Oil rises as the U.S. stockpile show signs of a decrease and a lower exports from Saudi

Oil prices leg up

Oil was found trading higher in yesterday’s trading session as the market see signs of a decrease in the U.S. stockpiles and reports that Saudi Arabia will cut down its exports to some Asian importers in July and further cut its imports to the United States.

Saudi Arabia, the world’s biggest oil exported is set to limit its crude imports to Asian countries in July to a near total of 300,000 barrels per day, which is significantly less for the month of June, and at the same time cutting its supply to the United States by about 35 percent.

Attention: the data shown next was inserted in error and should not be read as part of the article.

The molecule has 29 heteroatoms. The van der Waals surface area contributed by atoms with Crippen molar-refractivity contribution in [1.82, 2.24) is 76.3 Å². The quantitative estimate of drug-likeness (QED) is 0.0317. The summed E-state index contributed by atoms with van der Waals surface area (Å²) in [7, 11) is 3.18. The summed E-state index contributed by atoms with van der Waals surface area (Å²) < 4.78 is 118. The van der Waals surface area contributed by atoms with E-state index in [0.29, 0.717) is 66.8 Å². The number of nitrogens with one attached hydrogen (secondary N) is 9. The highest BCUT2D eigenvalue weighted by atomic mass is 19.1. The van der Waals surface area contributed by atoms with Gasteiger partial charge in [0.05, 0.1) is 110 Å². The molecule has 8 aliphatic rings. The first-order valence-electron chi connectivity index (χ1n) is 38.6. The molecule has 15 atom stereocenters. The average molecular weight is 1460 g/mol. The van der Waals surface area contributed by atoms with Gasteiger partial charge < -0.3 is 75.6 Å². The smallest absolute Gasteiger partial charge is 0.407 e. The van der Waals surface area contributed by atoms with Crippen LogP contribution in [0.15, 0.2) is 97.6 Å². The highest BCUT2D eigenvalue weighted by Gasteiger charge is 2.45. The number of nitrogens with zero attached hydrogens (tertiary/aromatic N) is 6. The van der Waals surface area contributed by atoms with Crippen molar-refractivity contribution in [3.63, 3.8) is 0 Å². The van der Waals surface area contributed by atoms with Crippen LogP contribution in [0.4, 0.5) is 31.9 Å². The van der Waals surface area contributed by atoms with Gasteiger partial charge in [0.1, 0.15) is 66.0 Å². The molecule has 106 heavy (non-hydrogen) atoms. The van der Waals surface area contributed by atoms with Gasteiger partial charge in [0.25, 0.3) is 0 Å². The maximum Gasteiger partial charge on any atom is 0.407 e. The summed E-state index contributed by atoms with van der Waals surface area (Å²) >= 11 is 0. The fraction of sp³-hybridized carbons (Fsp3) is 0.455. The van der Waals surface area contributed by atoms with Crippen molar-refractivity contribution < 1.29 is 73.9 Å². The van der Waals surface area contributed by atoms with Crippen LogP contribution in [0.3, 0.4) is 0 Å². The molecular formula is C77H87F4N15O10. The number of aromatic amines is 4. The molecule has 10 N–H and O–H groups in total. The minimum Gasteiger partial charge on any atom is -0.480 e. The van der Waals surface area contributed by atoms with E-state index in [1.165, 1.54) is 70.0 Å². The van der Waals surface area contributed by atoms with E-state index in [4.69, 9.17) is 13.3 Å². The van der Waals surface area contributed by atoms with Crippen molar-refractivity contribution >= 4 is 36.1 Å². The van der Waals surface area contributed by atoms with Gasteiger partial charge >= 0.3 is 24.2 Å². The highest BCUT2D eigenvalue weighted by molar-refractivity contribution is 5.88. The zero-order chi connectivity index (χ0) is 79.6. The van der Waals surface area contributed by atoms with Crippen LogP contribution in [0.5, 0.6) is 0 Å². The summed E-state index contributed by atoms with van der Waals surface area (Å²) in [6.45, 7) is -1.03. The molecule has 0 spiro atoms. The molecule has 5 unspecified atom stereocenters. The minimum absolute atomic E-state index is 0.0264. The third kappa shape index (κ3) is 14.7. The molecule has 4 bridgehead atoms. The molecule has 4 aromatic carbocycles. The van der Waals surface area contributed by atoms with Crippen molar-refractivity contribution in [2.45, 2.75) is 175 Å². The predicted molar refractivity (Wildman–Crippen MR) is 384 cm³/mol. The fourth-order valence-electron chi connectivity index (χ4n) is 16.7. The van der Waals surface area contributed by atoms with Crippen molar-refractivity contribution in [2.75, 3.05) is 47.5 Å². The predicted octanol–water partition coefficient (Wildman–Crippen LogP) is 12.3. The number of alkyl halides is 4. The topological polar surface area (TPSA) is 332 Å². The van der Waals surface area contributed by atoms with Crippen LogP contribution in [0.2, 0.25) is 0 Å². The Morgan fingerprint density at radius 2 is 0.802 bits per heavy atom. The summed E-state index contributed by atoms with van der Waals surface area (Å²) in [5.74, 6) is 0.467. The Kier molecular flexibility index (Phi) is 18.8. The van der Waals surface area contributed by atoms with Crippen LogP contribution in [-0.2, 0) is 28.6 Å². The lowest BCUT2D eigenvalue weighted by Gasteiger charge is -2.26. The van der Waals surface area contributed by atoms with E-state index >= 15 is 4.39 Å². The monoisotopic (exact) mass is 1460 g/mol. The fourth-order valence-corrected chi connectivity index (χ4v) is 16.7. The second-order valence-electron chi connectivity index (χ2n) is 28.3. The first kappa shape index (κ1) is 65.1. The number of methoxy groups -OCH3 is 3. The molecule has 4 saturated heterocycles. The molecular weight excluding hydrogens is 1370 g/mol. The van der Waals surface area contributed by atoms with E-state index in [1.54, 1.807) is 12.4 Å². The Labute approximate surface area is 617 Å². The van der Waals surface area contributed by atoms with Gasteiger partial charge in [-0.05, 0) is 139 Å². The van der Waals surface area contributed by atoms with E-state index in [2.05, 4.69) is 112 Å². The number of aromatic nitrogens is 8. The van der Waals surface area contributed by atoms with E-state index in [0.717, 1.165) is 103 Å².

Prices took a dive of 5 percent last week after data from the U.S. Department of Energy showed a surprise increase in stockpiles.

International benchmark Brent Crude futures ended the session with an increase of 14 cents which was 0.3 percent at $48.29 per barrel, and later rose by more than 2 percent to a session high of $49.15 U.S. The U.S. West Texas Intermediate WTI crude futures gained by 25 cents or 0.6 percent, to settle at $46.08 having peaked at $46.71.

Some analysts said the rise looked technical in nature, after WTI rallied and encouraged a similar move in the Brent market. But they said the move might be temporary.

Traders also noted that the increase in price came as the data showed speculative traders have taken risk and increased their investment in crude futures by taking on large volumes of long positions.


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